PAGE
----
HTA lowers Hawaii visitor projections for 2001


HONOLULU -- In the face of a gloomy economic future, the Hawaii Tourism Authority downgraded its visitor arrival, spending and length of stay targets for the rest of the year.

During discussion of the new targets at HTA's monthly meeting, members said that the revised targets agreed upon will be a challenge to meet. The 2001 targets originally came out in November 2000.

Hawaii Visitors and Convention Bureau president Tony Vericella, whose organization is under contract with the HTA to market the state to tourists and meetings planners, told HTA members that marketing dollars earmarked for later in the year to snag leisure travel and meetings business have been rescheduled to be used now.

Vericella also said wholesalers in the market are likely to start hitting the consumer and agent markets with more urgent advertising and incentive programs that are aimed at specific sales prices with an urgency to vacation now as opposed to more image-based marketing that was being used up until now.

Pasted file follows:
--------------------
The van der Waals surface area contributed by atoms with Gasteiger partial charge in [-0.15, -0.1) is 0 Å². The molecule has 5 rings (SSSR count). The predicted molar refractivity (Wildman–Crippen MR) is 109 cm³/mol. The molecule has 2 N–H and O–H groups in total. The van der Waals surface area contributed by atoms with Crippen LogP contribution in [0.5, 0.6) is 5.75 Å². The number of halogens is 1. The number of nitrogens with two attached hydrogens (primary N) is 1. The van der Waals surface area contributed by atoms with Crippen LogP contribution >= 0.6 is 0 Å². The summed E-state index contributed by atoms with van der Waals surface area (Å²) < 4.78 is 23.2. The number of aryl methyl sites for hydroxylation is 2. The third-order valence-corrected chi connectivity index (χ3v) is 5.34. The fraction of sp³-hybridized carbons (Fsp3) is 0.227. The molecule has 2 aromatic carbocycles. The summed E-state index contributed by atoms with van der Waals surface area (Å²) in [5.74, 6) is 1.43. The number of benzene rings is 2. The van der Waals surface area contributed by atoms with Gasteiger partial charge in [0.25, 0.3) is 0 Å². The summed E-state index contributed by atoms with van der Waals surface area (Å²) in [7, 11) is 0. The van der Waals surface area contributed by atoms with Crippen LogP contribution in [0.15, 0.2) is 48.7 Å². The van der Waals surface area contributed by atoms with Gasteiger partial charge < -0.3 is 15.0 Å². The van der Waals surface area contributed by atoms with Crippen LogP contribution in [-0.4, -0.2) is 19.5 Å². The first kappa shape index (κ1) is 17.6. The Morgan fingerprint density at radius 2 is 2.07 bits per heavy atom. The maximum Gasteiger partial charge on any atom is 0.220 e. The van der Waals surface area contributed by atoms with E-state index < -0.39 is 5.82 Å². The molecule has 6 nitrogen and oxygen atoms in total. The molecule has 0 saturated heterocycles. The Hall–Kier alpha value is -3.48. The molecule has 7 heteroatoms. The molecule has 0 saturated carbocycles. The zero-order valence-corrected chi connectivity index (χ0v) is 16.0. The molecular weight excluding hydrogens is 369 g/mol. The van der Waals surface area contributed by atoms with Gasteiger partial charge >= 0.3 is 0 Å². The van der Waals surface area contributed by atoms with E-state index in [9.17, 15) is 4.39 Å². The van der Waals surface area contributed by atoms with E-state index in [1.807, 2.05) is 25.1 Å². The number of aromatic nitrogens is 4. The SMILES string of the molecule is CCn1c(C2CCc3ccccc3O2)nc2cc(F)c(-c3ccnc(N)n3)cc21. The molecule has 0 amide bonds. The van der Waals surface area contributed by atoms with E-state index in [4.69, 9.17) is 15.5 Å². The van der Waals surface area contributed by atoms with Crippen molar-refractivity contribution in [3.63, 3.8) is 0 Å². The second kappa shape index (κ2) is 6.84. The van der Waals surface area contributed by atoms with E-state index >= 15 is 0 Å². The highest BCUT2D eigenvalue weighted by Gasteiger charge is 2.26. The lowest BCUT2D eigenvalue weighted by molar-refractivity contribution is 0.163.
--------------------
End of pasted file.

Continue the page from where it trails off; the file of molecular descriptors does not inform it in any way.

The HTA is now targeting visitor arrivals from the West Coast to Hawaii will grow by 1% in 2001 over 2000 as opposed to an original target of 3% and arrivals from the East Coast will grow by 3% as opposed to 3.2%.

Length of stay from the West Coast is expected to decline by 1.5% to 9.73 days while length of stay from the East Coast will decline by 1% to 10.14 days.

Per person spending per day, which is "the biggest wild card out there," according to Vericella, is targeted to grow just slightly by 0.5% to $157, down from an earlier prediction of $174 for this year.

Visitors from the East Coast were targeted to spend $201 per day in 2001, but now the HTA is predicting those visitors will spend $187 a day this year.

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